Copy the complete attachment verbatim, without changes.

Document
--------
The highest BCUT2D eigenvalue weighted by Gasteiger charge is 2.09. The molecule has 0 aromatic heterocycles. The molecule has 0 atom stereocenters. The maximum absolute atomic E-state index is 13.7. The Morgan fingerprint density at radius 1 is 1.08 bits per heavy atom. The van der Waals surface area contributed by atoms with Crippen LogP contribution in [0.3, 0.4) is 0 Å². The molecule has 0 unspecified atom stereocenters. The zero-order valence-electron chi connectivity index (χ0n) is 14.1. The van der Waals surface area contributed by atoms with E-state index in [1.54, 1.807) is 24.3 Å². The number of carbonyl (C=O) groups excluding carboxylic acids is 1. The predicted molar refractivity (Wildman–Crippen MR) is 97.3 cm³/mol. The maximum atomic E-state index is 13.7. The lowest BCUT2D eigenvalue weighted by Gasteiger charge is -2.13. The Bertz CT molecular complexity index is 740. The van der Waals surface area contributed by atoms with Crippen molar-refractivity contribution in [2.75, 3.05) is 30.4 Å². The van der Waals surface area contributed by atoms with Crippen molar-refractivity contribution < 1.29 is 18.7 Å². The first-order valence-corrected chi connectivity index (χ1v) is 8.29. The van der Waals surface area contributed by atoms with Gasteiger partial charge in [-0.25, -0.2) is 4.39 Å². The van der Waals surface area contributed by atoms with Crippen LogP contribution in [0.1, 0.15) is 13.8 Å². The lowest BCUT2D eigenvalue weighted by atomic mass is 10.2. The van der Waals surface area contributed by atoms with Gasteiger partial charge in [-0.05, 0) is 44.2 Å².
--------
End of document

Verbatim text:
The highest BCUT2D eigenvalue weighted by Gasteiger charge is 2.09. The molecule has 0 aromatic heterocycles. The molecule has 0 atom stereocenters. The maximum absolute atomic E-state index is 13.7. The Morgan fingerprint density at radius 1 is 1.08 bits per heavy atom. The van der Waals surface area contributed by atoms with Crippen LogP contribution in [0.3, 0.4) is 0 Å². The molecule has 0 unspecified atom stereocenters. The zero-order valence-electron chi connectivity index (χ0n) is 14.1. The van der Waals surface area contributed by atoms with E-state index in [1.54, 1.807) is 24.3 Å². The number of carbonyl (C=O) groups excluding carboxylic acids is 1. The predicted molar refractivity (Wildman–Crippen MR) is 97.3 cm³/mol. The maximum atomic E-state index is 13.7. The lowest BCUT2D eigenvalue weighted by Gasteiger charge is -2.13. The Bertz CT molecular complexity index is 740. The van der Waals surface area contributed by atoms with Crippen molar-refractivity contribution in [2.75, 3.05) is 30.4 Å². The van der Waals surface area contributed by atoms with Crippen molar-refractivity contribution < 1.29 is 18.7 Å². The first-order valence-corrected chi connectivity index (χ1v) is 8.29. The van der Waals surface area contributed by atoms with Gasteiger partial charge in [-0.25, -0.2) is 4.39 Å². The van der Waals surface area contributed by atoms with Crippen LogP contribution in [0.1, 0.15) is 13.8 Å². The lowest BCUT2D eigenvalue weighted by atomic mass is 10.2. The van der Waals surface area contributed by atoms with Gasteiger partial charge in [-0.05, 0) is 44.2 Å².